Kris Hermes, spokesman for Americans for Safe Access, agreed that the autopsy was inaccurate and said it was concerning that officials accepted Hussein’s assessment without scrutiny, despite the fact that reports of marijuana-related fatalities due to cardiac arrest or any other medical condition are nonexistent.
“Indeed, millions of people around the world have used cannabis in far greater quantities than Ms. Moss with little to no adverse side effects.”
Despite all of the backlash, Hussein maintains that his report is accurate.
“I looked through literature, and it’s well known that cannabis is of very low toxicity,” he said. “But there are reports which say cannabis can be considered as a cause of death because it can induce a cardiac arrest.”
Dr. Alan Shackelford, founder and principal physician of Amarimed of Colorado, which evaluates patients for medical marijuana usage, opined that it can cause an increased heart rate, which could be problematic for those with pre-existing heart disease conditions, but stressed, “there’s no known dose of cannabis that could kill a human.”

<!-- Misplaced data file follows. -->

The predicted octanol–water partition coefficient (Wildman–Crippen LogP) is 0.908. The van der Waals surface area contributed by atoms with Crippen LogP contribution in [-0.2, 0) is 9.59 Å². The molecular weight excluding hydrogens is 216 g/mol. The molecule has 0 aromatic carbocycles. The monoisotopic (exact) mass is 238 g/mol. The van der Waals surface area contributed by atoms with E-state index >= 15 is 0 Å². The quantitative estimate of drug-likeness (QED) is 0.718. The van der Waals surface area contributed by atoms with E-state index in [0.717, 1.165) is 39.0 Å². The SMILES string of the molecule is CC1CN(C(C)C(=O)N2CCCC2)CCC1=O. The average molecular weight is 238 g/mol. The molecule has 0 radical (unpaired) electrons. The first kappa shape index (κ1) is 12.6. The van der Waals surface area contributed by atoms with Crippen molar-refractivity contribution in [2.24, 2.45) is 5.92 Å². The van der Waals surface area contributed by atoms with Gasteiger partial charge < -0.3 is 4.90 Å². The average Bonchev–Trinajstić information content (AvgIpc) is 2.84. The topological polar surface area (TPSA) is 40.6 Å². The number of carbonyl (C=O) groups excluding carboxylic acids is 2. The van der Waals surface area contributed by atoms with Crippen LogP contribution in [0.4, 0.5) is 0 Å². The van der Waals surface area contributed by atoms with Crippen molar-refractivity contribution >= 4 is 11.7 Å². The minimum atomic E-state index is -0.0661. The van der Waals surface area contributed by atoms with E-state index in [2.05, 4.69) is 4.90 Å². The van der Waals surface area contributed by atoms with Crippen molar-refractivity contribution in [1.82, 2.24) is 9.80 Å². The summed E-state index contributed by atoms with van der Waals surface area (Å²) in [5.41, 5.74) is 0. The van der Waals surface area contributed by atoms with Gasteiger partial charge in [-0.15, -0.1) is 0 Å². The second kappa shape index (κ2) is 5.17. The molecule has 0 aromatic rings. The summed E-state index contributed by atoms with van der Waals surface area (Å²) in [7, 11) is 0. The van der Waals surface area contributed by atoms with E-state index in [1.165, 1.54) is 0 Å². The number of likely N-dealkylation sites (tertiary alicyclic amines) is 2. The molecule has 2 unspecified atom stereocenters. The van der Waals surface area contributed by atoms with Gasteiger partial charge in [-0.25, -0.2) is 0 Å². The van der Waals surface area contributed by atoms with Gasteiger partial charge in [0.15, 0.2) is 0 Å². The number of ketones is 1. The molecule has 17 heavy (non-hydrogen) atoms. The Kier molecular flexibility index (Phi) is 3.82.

“We see unexplained deaths not infrequently,” Shackelford said. “The cannabis is a red herring and an incidental finding. It’s most likely some sort of cardiac arrhythmia that was not caused by a physical abnormality that would have been observable at autopsy. But there have been no reports that I’m familiar with of cannabis causing any cardiac arrhythmia.
“I have no idea what caused her death, but I can say with near-100-percent certainty that it wasn’t the cannabis that killed her.”
Since Hussein is a public employee, member of the National Health Service and a board member at England’s Poole Hospital, NORML’s U.K. chapter said the doctor should be held accountable for straying from scientific evidence to rule that Moss died of “cannabis poisoning” and has encouraged the whole country to file a complaint against Hussein.
“His findings have the potential to harm the reputation of the deceased, negatively affect the family she has left behind and creates an unscientific precedent in the determination of death in the cases like these,” the group said. “It is no more appropriate than a physician claiming they can cure cancer with baking soda. Professional standards must be adhered to in public institutions.”